While much of the attention is focused on the agreement to hold cyber-related discussions, the agreement to hold strategic stability talks is perhaps more useful and far-reaching. We have known that a strategic dialogue would likely come out of the summit, but it matters that both presidents have come out as sanctioning the talks and giving the dialogue the strength and legitimacy to be productive.

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    The meeting between Presidents Vladimir Putin and Joe Biden in Geneva was unspectacular. Nobody arrived late. Nobody walked out. No great deliverables were announced. No breakthroughs were made. Neither president went off script in his respective press conference. Putin deflected questions about Russia’s democracy deficit and its violations of human rights. He was critical of American politics and of American foreign policy, repeating arguments he has been making for years, if not for decades. Biden outlined objectives for the U.S.-Russia relationship that have extensive historical precedent: peaceful coexistence, on the one hand and regret that Russia’s government is infused with authoritarianism on the other. And then, without having outraged anyone, these two presidents quietly traveled home.

    By realizing such an ordinary outcome, however, Biden and Putin achieved something extraordinary in Geneva. They agreed on little, and both seem well aware that there is little on which the United States and Russia will agree for the foreseeable future. But they did arrive at a common assumption, which was necessary for the meeting to take place at all, and this is that the bilateral relationship between the United States must be more than military deconfliction and cannot be limited to public invective, espionage, and the many ways in which Russia and the United States try to coerce one another into certain modes of behavior. Biden and Putin have both concluded that diplomacy is essential to the bilateral relationship, though surely neither has any tangible sense of where this diplomacy will lead. Diplomacy means meeting in person, for which there is no substitute, as Biden affirmed to journalists while sitting down with Putin. Diplomacy also means some degree of give-and-take, nothing as direct as a concession but an acknowledged will to explore the other’s ideas and priorities before further action is taken. A modest step for mankind, a big step for the leaders of these two particular countries.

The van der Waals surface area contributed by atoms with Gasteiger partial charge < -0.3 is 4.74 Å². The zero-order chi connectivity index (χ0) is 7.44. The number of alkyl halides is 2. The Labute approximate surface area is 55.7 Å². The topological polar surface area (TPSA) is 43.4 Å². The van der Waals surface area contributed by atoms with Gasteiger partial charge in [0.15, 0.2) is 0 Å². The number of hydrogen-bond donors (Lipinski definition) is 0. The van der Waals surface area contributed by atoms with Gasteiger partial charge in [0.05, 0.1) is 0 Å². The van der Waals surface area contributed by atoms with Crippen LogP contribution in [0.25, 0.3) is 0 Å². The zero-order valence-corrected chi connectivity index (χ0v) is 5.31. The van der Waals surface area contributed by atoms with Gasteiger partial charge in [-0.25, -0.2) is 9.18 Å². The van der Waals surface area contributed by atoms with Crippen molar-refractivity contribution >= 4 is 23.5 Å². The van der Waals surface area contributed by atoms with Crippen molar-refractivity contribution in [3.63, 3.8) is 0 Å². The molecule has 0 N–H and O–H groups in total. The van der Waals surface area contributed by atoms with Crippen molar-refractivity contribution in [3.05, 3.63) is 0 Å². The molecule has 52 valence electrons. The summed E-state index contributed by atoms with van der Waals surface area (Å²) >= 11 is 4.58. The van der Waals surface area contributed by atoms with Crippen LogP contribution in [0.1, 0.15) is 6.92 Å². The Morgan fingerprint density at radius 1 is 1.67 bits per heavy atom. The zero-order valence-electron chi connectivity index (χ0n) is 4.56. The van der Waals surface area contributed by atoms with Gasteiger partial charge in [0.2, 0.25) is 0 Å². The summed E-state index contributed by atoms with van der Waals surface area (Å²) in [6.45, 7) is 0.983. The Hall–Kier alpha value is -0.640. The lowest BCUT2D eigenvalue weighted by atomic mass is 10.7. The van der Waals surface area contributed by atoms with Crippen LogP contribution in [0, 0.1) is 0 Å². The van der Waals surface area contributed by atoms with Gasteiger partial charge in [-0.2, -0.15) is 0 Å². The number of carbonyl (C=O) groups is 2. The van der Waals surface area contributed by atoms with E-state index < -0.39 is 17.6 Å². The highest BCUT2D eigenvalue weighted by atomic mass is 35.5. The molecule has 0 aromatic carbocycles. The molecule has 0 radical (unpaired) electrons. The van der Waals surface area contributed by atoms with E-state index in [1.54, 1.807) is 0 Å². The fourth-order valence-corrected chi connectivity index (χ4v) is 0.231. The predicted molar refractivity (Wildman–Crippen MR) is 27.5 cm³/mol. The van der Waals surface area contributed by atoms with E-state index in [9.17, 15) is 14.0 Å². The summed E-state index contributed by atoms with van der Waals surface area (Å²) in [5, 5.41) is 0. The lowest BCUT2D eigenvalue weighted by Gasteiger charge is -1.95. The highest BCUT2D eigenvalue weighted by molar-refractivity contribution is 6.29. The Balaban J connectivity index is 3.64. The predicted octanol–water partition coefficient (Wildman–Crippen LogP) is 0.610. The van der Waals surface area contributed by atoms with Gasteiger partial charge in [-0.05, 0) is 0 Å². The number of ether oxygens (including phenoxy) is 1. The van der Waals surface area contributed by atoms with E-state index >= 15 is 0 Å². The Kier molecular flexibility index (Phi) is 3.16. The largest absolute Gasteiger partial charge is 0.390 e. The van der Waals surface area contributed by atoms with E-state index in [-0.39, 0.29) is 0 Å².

After 2014, when the United States and Russia arrived at sharply diverging positions over Ukraine’s future, they fell into a strange waiting game. The United States could not expel Russian soldiers from Ukraine or from the Donbas. It could not sanction Russia into doing what it wanted. It could not isolate Russia diplomatically, and in fact, Russia moved in 2015 to expand its military and diplomatic presence in the Middle East. The United States could wait for Putinism to unravel. There was no need to speed up the United States’ Russia policy, and Putinism might well be precarious. After all, the Soviet Union ended the Cold War by ceasing to exist. Perhaps the recipe for Washington was strategic patience, and a lot of it. Russia, meanwhile, could not prevent the United States and Ukraine from drawing closer. It could not stop NATO from expanding when even President Donald Trump, a NATO skeptic, allowed two new countries into the alliance. It could not dislodge the United States from the Middle East. It could not support enough antiestablishment political movements to change anything of substance in the transatlantic relationship, though Russia too could wait. Perhaps the West would go the way of the Soviet Union in 1991. Perhaps strategic patience was the answer for Moscow.